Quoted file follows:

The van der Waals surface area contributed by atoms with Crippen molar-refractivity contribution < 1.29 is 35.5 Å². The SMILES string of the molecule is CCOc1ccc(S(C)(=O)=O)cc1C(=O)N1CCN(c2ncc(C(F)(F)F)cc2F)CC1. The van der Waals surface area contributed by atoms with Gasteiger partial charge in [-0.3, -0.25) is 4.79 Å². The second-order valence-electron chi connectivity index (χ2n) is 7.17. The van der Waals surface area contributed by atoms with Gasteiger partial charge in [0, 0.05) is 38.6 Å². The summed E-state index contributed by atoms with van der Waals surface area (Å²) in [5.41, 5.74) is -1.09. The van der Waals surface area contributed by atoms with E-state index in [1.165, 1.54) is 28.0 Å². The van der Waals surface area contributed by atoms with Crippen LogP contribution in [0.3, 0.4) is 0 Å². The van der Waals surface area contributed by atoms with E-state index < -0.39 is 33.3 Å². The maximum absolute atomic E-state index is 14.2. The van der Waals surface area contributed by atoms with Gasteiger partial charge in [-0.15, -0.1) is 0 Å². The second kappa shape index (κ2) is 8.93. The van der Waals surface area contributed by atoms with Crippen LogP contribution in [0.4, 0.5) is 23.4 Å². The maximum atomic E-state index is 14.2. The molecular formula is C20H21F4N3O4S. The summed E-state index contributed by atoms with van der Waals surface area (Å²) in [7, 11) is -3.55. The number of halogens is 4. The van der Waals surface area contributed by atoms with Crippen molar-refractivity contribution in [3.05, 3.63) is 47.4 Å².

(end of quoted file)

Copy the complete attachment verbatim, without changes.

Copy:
The van der Waals surface area contributed by atoms with Crippen molar-refractivity contribution < 1.29 is 35.5 Å². The SMILES string of the molecule is CCOc1ccc(S(C)(=O)=O)cc1C(=O)N1CCN(c2ncc(C(F)(F)F)cc2F)CC1. The van der Waals surface area contributed by atoms with Gasteiger partial charge in [-0.3, -0.25) is 4.79 Å². The second-order valence-electron chi connectivity index (χ2n) is 7.17. The van der Waals surface area contributed by atoms with Gasteiger partial charge in [0, 0.05) is 38.6 Å². The summed E-state index contributed by atoms with van der Waals surface area (Å²) in [5.41, 5.74) is -1.09. The van der Waals surface area contributed by atoms with E-state index in [1.165, 1.54) is 28.0 Å². The van der Waals surface area contributed by atoms with Crippen LogP contribution in [0.3, 0.4) is 0 Å². The van der Waals surface area contributed by atoms with E-state index < -0.39 is 33.3 Å². The maximum absolute atomic E-state index is 14.2. The van der Waals surface area contributed by atoms with Gasteiger partial charge in [-0.15, -0.1) is 0 Å². The second kappa shape index (κ2) is 8.93. The van der Waals surface area contributed by atoms with Crippen LogP contribution in [0.4, 0.5) is 23.4 Å². The maximum atomic E-state index is 14.2. The molecular formula is C20H21F4N3O4S. The summed E-state index contributed by atoms with van der Waals surface area (Å²) in [7, 11) is -3.55. The number of halogens is 4. The van der Waals surface area contributed by atoms with Crippen molar-refractivity contribution in [3.05, 3.63) is 47.4 Å².